- Concrete grinding work is underway. This work is taking place during overnight hours.
- Grinding work is unavoidably noisy. To report noise concerns, or request earplugs, please call 206-440-4DOT (4368)
- Updated 5/18: Where is the grinding work right now?
- Grinding work in the southbound lanes between N.E. 185th to N.E. 145th begins this week.
- Grinding work in the southbound lanes between SR 104 and N.E. 145th is tentatively scheduled to begin May 26.
- Southbound lane grinding between N.E. 145th and N.E. 117th is complete. Contractors still need to complete shoulder grinding and repair.
- Grinding work is weather-dependent. Rain or cold temperatures could delay the work.
- Check the I-5 construction update report for details about lane and ramp closures. Look for "I-5: NE 117th Street to SR 104 pavement repair."
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In summer 2014, crews replaced 277 concrete panels on I-5 between Northeast 117th Street near Northgate and SR 104 in Mountlake Terrace. Panel replacement work will be followed by grinding all the lanes to smooth bumps, remove wheel ruts and provide a better surface with increased traction. The work will help extend the life of the road and improve driver safety.
This project is similar to concrete grinding and replacement work WSDOT has performed on I-5 in Kent, Seattle near the Ship Canal Bridge, and I-405 near Bellevue.
Why is WSDOT
replacing concrete panels and grinding all the lanes between Northeast 117th Street and SR 104?
The pavement on I-5 through King County was first installed between 1962 and 1965. It was only intended to last through the 1980s. High traffic volumes, age and weather have all contributed to the telling signs of failing pavement - cracks, bumps and what pavement engineers call spalling. Spalling is pavement that is flaking, chipping or crumbling apart. However you might describe it, the pavement is failing and it’s time for longer lasting repairs.
Panels that are damaged beyond repair were replaced. Concrete grinding removes wheel ruts, bumps and creates a better surface for drivers. Concrete grinding is one of the best methods available right now to maintain aging concrete.
Repairing damaged concrete panels helps extend the life of I-5.
• Vehicles of varying weights pass over panels causing the concrete to flex. Cracked panels can’t flex properly, which leads to more cracking and damage.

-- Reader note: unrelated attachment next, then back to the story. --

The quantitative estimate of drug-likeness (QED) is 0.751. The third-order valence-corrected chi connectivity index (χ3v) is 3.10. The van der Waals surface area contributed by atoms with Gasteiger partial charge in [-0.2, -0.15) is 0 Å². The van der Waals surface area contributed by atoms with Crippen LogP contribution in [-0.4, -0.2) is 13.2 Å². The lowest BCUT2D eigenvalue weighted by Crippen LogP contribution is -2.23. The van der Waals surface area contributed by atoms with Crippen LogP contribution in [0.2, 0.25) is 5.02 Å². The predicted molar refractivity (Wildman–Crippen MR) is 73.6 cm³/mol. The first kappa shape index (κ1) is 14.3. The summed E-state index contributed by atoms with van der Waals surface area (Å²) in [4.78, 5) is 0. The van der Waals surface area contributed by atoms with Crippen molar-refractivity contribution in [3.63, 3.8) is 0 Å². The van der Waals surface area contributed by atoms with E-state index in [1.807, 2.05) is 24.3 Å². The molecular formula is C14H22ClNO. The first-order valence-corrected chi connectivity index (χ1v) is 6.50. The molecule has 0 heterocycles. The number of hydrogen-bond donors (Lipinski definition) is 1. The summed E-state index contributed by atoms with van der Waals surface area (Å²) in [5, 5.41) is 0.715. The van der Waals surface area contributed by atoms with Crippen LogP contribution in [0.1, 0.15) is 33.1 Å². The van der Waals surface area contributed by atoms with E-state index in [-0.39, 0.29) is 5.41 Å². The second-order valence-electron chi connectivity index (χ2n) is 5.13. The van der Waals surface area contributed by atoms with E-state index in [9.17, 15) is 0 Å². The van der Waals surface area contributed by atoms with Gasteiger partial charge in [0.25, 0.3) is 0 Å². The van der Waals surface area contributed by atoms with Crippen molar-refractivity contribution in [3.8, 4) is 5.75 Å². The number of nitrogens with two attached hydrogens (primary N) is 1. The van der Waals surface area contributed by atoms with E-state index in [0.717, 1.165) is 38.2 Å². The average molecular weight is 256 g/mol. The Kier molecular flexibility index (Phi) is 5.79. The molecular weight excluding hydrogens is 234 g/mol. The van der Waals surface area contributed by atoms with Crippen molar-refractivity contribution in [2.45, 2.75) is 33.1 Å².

• Normally, concrete panels expand and contract with seasonal temperature change. Cracked panels are no different, but become increasingly damaged when moisture freezes and thaws in the existing cracks.
Repairing or replacing cracked concrete panels helps keep drivers safe.
• Repairing concrete reduces bumps and cracks, making for a safer, smoother ride.
• Grinding the concrete creates more friction for vehicle tires, improving traction.
Doing the work now saves money in the long term and helps reduce the need for emergency repairs.
The End Result
Crews will replace 277 of the worst concrete panels on this stretch of I-5 and grind all the lanes. The work will help prolong the life of the road and provide a safer, smooth ride for drivers.
Improved Safety – replacing cracked concrete panels and grinding out cracks and bumps makes for a smoother, safer ride for drivers
Extends the life of I-5 - reduces the need for emergency repairs, which are costly to taxpayers and can cause unwanted congestion during peak travel periods.
What is the project timeline?
- Spring 2014 - The project advertised for competitive bidding.
- The project was awarded to Granite Construction Co. on June 27, 2014.
- Summer 2014 - Construction starts.
- Fall 2015 - The project is scheduled to be operationally complete. Operationally complete means the majority of work is done and the roadway is open to traffic.
|Financial Data for PIN 100527T, 100528Q
||Amount ($ in thousands)
|2003 Gas Tax (Nickel Funding)
|2005 Gas Tax (TPA)
|Pre-Existing Funds (PEF)
Project signage will reflect the cost of construction engineering, project bid award and sales tax.
How can I get more information?
WSDOT Project Engineer
Phone: (425) 225-8741
Phone: (206) 440-4704
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